Should the non-custodial parent’s schedule for religious observance dictate the non-custodial parent’s visitation schedule? That’s the issue a Washington state father thought his visitation case hinged on.
But according to this article, the Washington appellate court saw things differently from the father and reversed the trial court to rule that the father could not have any full weekends with his daughter except during summer vacations.
Although there was evidence that the young girl’s preference was to join her mother in their common religious observance, one can’t help but wonder whether Washington law doesn’t give short shrift to the father’s visitation rights and the enduring importance of the permanent relationship between an involved father and his daughter (regardless of whether the girl was mature enough to appreciate it).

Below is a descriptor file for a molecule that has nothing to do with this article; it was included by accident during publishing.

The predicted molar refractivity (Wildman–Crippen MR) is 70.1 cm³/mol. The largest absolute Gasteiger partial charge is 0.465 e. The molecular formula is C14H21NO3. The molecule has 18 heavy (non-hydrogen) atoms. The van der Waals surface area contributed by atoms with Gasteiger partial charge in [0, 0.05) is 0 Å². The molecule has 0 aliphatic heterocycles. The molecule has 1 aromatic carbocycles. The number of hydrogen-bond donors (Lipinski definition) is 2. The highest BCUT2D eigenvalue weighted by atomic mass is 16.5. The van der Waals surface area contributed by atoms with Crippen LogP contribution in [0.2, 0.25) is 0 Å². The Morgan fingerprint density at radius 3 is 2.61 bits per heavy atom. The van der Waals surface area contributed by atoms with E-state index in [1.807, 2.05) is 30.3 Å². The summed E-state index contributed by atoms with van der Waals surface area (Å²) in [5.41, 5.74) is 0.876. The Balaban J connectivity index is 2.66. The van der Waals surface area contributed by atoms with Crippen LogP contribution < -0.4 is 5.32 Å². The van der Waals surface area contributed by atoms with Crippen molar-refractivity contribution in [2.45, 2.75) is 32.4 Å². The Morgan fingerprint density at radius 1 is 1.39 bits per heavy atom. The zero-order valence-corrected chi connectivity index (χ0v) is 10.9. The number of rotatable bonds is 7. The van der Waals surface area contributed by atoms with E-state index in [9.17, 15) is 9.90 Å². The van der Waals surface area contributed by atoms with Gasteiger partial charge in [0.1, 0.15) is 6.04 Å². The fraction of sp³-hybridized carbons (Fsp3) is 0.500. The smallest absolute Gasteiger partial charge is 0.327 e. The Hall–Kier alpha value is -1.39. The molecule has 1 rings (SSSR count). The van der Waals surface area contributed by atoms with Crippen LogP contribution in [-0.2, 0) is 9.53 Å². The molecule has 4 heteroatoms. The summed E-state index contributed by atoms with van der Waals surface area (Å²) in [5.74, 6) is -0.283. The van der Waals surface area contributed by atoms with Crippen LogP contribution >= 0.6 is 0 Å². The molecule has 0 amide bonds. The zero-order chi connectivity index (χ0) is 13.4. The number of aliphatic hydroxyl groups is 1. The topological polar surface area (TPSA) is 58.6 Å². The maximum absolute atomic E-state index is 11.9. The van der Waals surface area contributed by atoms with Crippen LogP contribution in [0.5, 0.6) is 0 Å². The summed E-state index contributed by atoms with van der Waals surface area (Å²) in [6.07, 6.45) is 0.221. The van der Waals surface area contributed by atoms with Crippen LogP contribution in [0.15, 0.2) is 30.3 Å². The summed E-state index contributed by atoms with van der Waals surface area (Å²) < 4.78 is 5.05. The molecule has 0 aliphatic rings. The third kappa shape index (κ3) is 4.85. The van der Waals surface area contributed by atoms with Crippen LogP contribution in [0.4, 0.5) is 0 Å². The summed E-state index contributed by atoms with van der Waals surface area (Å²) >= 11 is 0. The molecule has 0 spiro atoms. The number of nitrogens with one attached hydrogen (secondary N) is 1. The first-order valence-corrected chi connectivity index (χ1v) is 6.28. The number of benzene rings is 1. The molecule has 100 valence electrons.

Is this an example of dads being treated like “second class parents”, as many father’s rights groups contend is the case in many states?